Date of Award
Master of Science
Department of Electrical and Computer Engineering
Rusty O. Baldwin, PhD
The determination of methods by which a user is able to locate his computer when that user does not know his current location, termed "homestation", will provide the Air Force an advantage over its adversaries. The methods are a combination of different mathematical techniques that enable the user to manipulate data to minimize the effects of delay caused by various factors on the network. The techniques use the smallest round trip time obtained from the ping utility. This time is then converted into miles and plotted on a map of the United States. The methods used to solve this problem are trilateration, a trilateration variant, the slope-intercept method, and the reverse traceroute combined with Euclidean distance. The results from the methods described in this research provide insight to fundamental problems that need to be resolved to achieve this capability.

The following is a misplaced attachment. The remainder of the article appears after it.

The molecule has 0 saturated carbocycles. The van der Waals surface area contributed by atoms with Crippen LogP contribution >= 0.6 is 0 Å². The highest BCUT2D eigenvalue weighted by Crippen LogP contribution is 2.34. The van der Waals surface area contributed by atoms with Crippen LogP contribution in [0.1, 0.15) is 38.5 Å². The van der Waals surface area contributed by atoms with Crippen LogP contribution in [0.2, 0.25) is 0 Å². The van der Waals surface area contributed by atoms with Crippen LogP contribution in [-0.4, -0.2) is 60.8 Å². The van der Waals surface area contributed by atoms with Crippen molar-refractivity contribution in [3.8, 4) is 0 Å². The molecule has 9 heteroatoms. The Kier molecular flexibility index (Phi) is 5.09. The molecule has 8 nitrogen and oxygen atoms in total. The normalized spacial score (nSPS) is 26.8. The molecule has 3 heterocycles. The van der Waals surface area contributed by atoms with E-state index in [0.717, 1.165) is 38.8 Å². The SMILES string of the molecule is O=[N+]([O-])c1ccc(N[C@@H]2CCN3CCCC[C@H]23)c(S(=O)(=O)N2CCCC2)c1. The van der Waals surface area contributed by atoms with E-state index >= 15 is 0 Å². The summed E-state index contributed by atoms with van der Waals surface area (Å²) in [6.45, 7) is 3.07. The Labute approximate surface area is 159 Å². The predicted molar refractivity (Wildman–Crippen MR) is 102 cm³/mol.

DTIC Accession Number
Carr, Clinton G. III, "Reverse Geographic Location of a Computer Node" (2003). Theses and Dissertations. 4201.